ZestMoney, the Bengaluru-based fintech startup, is set to cease operations by the end of December, confirmed by the company’s new leadership during a town hall meeting on December 5.
Founded in 2016, ZestMoney boasted a considerable customer base of 17 million, facilitating monthly loan disbursals of ₹400 crore, partnering with 27 lending institutions, 10,000 online brands, and 75,000 offline stores.
The decision to shut down follows unsuccessful attempts to secure further funding or find a buyer.
Following the announcement of the shutdown, numerous consumers have turned to X Platform, complaining about the company’s failure to address their credit score and other concerns. Allegedly, despite assurances, these issues remain unresolved, and credit scores have not been updated as promised.
However, the company has taken notice of the online concerns, prompting the reopening of tickets to address the raised issues.
What went down?
The company, which once had a valuation of $445 million, struggled after burning through $130 million of investor capital in its eight-year run.
Despite efforts by the new management – Mohit Chhajer, Mandar Satpute, and Abhishek Sharma – to revive the sinking ship by raising $5-7 million from investors, including existing backer Quona Capital, the rescue attempts failed to materialize.
The imminent closure follows the departure of ZestMoney’s original co-founders – Lizzie Chapman, Priya Sharma, and Ashish Anantharaman – who resigned earlier in the year after failed acquisition talks with PhonePe, resulting in a 30% reduction in the workforce.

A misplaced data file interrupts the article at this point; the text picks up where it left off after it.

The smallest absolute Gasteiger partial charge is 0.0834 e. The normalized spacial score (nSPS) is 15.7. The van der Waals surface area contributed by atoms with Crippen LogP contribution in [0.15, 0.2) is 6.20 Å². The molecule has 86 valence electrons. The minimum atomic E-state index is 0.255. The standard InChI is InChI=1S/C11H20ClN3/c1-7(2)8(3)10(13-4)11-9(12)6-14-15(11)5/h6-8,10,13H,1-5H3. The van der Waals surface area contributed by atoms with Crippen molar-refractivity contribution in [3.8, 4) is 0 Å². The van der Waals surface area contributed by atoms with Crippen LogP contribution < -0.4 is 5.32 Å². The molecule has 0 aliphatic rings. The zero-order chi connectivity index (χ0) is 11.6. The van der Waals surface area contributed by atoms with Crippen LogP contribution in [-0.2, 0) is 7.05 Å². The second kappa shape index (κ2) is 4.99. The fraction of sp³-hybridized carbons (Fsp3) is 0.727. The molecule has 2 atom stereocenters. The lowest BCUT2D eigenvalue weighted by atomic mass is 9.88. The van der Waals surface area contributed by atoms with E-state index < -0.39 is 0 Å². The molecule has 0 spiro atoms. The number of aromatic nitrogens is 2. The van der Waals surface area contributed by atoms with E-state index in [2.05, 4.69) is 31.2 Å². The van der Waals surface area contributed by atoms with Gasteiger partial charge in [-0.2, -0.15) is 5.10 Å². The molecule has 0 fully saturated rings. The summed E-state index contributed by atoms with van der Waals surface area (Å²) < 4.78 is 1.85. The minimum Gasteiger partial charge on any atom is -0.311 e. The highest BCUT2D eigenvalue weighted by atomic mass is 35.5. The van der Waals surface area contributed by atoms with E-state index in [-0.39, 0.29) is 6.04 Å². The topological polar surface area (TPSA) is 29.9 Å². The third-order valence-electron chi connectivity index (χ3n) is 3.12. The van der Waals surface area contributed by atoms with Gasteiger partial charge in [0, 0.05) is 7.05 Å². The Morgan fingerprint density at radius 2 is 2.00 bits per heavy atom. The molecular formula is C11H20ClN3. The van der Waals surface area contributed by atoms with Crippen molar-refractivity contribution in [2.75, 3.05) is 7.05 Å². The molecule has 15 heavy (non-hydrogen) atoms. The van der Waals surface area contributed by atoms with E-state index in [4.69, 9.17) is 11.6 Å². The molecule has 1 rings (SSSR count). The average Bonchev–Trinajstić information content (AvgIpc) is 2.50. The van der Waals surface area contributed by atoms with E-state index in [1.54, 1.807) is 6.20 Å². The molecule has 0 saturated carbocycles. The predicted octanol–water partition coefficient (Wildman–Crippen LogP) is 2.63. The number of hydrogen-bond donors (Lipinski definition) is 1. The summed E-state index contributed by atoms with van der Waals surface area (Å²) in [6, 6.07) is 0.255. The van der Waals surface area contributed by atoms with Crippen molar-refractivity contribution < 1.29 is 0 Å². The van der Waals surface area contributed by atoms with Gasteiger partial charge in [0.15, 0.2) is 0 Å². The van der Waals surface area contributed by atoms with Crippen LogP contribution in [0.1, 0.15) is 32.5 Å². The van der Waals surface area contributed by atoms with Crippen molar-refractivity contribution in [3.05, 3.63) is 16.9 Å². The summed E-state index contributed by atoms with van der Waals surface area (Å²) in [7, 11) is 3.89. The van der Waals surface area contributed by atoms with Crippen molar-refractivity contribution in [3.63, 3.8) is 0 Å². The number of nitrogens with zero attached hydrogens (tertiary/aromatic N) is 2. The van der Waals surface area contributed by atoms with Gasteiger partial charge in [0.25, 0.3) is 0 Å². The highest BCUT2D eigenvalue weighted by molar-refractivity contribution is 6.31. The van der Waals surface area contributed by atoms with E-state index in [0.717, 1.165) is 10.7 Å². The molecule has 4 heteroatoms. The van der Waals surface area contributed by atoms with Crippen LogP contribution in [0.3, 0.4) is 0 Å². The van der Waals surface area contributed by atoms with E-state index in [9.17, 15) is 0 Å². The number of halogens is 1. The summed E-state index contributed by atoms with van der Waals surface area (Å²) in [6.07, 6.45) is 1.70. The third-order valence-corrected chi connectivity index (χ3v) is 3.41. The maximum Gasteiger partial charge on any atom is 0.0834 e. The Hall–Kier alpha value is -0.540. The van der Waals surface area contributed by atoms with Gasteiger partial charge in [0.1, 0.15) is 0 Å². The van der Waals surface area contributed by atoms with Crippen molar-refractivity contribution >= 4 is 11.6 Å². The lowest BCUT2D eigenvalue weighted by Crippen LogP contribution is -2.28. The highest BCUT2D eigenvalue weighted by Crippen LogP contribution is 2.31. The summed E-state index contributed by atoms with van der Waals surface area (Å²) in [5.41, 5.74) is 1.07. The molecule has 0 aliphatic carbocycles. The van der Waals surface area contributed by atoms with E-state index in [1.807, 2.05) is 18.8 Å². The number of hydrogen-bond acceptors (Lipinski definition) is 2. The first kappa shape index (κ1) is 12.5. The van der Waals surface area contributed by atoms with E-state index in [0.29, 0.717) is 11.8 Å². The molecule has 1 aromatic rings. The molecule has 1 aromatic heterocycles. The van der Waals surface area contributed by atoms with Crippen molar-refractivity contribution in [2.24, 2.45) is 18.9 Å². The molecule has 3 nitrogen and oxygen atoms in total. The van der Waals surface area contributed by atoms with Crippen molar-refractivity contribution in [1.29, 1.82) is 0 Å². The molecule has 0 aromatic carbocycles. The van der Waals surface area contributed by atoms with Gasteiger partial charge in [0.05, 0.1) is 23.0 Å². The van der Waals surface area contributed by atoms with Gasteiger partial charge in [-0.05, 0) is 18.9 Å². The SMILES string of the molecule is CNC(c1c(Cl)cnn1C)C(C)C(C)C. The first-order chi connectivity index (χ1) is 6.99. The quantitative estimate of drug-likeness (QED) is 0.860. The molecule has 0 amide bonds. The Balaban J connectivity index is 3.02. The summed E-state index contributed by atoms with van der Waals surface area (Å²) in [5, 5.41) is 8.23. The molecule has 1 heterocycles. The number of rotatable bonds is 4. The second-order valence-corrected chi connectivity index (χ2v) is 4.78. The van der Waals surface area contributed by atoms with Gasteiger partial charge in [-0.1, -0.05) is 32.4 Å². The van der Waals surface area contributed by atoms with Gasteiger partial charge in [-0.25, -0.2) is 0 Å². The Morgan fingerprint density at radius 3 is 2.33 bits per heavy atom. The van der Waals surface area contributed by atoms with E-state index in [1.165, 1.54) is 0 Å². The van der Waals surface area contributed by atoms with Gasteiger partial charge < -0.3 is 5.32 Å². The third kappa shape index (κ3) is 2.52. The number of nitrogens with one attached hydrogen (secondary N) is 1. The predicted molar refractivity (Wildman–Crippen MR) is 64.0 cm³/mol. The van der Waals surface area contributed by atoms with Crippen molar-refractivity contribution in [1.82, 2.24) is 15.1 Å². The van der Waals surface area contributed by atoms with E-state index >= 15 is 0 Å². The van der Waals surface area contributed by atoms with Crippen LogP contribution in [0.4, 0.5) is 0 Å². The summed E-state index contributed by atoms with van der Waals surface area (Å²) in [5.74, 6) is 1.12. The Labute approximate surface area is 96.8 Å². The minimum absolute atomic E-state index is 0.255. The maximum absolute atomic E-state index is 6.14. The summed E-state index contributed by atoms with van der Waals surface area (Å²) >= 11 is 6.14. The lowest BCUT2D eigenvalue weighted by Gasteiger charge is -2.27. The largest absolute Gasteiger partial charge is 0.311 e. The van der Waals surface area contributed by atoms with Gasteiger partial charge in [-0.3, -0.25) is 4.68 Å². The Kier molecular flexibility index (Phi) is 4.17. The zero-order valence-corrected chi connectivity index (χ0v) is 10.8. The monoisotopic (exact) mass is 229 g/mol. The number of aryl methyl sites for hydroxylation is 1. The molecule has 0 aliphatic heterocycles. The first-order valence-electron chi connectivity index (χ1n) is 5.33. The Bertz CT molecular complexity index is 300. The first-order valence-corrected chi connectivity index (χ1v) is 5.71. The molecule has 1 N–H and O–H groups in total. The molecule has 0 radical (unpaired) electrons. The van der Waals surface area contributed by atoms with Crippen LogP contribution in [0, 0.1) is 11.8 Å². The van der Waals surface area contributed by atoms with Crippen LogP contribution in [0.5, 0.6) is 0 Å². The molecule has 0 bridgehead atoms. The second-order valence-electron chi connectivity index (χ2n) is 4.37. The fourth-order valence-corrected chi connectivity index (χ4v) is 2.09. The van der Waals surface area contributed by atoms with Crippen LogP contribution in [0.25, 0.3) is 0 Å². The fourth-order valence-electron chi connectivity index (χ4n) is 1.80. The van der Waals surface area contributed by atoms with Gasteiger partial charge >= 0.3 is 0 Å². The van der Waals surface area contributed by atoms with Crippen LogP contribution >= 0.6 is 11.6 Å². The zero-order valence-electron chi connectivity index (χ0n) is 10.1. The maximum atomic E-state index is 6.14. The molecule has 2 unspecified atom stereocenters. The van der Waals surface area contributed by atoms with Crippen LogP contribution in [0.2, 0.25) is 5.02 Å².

Regarding the appointment of the new team, Chapman previously wrote,
“Over the last few weeks, we have done a lot of thinking about the best path forward for ourselves given where the company is at. And whilst it has been very hard for us to arrive at this conclusion, we have decided that we will step back from our day-to-day operating roles with ZestMoney.”
She further added,
“As we go on to the next chapters of our own journeys, we are confidently passing the baton to Mohit Chhajer, Mandar Satpute and Abhishek Sharma to lead the company into the future. They have all been with us on the journey for a long time, having helped build and scale the company to be the largest digital lending franchise in the country. We have 100 percent belief in ZestMoney’s potential and the 175 incredible ‘Zesties’ who are more than ready to take on the huge opportunity that lies ahead for the company.”
A sinking ship
The startup’s woes stem from increasing losses and a surge in loan defaults, leading to a three-fold rise in losses to INR 398.8 crore in FY22 against INR 125.8 crore in the previous fiscal year. Despite a revenue increase to INR 145 crore in FY22, the mounting losses became unsustainable.
Despite efforts to execute a turnaround strategy, dubbed ‘ZestMoney 2.0’ or ‘ZeMo 2.0,’ the company faced obstacles in successfully implementing this plan. ZestMoney pledged two months of severance payment and outplacement support to the impacted workforce.
Last year, the Reserve Bank of India (RBI) imposed restrictions on non-bank institutions and fintech firms, including certain BNPL services, barring them from loading credit lines into prepaid payment instruments such as wallets and prepaid cards. Additionally, a potential acquisition by UPI provider PhonePe in November 2022 fell through due to valuation disputes, resulting in a prior layoff of 100 ZestMoney employees.
The issues regarding regulatory systems and challenges in executing their revival strategy have ultimately led to ZestMoney’s decision to stop operations, culminating in the conclusion of its journey within the BNPL sector. The demise of ZestMoney is an earmark of the competitive challenges and financial constraints other startups in the domain may also face.
Read more: Is Pivoting Your Business All That Bad?